This trilogy (so far) begins with humanity reaching for the stars and discovering new life and ends with it a squashed from outside, its achievements destroyed, and its ability to recover denied. I can’t say it was a fun read for me.
Sorry if that’s a spoiler.
( )
  DLMorrese | Oct 14, 2016 |
loved the characters.

just going to say the end was depressing and kinda unfulfilling.

first book was the best. second was worth it if you liked first enough. would only recommend third to completionists
  halkeye | Feb 4, 2014 |
This was the third book in the Marsbound trilogy and I had not read the other two. i was very disappointed in the book in that there was very little 'meat' to it -- especially given that it was from a Hugo Award author. Character development must have occurred in a previous book as there wasn't much here -- to the extent that one was not at all emotionally attached as various ones met their demise in the wars following the 'Others' turning off the energy on Earth. I would not recommend this book. ( )
  skraft001 | Jan 15, 2014 |
This is the third book in the Marsbound series. The Others have just turned off all electronics on Earth, and now we need to survive. One problem with this book is that it jumps straight into the action -- I had to go back and re-read Marsbound and Starbound in order to understand what was happening in this book. That was ok because those two books are excellent, and I enjoyed re-reading them. In fact, those two are probably a little better than this one.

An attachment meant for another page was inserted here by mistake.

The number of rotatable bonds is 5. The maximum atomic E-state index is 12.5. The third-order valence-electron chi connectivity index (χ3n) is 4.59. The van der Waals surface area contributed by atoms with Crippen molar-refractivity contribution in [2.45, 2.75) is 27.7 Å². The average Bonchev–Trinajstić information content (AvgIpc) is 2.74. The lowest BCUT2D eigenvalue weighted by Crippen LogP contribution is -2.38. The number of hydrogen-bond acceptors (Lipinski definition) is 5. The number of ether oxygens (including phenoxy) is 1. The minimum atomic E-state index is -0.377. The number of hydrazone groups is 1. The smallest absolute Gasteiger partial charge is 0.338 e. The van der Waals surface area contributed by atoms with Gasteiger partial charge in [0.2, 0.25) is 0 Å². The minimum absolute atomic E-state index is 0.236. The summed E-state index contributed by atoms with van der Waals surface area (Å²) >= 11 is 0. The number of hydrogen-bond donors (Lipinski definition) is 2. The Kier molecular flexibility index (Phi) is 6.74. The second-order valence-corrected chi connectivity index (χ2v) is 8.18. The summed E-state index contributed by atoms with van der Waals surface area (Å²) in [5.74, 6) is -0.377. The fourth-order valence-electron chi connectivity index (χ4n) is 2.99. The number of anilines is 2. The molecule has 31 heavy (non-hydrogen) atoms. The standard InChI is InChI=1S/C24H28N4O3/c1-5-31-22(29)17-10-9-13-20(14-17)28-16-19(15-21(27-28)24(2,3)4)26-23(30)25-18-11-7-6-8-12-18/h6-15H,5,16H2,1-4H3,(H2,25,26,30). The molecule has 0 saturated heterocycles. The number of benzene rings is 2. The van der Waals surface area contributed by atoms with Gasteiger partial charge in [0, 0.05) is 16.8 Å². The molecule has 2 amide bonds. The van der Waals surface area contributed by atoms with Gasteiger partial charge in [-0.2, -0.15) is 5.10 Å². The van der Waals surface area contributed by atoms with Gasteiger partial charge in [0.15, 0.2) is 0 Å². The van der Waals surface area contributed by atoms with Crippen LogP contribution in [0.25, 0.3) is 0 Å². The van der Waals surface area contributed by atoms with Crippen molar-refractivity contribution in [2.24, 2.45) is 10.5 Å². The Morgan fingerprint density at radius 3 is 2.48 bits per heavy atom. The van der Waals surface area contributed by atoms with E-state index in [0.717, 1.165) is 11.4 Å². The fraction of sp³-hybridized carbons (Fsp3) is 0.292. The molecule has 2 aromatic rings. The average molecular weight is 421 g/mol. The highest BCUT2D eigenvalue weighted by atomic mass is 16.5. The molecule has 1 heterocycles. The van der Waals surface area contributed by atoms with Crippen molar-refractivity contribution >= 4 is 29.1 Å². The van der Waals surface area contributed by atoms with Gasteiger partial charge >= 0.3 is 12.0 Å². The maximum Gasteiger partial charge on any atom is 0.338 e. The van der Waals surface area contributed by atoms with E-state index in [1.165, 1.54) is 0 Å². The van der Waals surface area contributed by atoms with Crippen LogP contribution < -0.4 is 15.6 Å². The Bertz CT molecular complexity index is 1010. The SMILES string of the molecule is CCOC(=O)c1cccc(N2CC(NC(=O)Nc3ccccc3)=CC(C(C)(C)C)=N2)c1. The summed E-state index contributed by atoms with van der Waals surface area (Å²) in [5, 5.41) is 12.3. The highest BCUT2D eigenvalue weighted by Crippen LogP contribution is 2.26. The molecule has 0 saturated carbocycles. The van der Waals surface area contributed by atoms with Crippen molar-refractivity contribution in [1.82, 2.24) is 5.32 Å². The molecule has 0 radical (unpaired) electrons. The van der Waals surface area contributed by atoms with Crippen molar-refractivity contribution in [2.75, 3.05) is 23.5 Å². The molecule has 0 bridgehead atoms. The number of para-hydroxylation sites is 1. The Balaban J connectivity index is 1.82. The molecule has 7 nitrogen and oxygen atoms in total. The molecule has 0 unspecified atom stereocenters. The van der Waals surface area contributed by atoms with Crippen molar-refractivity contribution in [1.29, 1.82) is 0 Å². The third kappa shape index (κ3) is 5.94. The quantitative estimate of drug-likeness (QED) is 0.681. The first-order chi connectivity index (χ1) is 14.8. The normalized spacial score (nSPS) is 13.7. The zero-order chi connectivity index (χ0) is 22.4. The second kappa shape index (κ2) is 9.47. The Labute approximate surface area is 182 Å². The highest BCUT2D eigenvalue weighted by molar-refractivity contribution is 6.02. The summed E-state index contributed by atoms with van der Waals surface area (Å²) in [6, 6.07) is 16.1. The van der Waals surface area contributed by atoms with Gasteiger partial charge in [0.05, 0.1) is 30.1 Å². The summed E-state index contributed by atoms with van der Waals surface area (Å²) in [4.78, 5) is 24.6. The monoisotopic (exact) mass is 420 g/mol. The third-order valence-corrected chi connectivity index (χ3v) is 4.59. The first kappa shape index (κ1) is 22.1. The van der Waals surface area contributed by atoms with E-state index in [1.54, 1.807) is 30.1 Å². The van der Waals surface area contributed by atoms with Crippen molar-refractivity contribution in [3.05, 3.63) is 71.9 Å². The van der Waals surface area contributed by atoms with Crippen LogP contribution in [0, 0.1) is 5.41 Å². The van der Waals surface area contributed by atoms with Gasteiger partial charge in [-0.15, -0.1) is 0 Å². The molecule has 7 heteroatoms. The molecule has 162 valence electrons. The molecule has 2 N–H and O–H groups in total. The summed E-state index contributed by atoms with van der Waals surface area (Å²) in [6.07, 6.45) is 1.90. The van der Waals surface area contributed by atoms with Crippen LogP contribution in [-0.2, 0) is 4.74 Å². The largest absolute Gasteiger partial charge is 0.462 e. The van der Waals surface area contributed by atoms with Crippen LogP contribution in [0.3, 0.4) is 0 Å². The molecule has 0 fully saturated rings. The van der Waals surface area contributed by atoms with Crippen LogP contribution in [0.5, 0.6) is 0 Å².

Overall Earthbound is pretty dark, and there isn't a lot of hope presented -- its just a series of scenes where the main characters attempt to deal with an all powerful adversary. Perhaps if the Others weren't so powerful this would be a better book, because you just know that everyone is doomed. I also respect authors who are willing to kill off lead characters, but that happens a lot in this book, which sort of bothered me. Perhaps that's what combat is really like though -- people you have an attachment to just stop being there. There's no warning or explanation.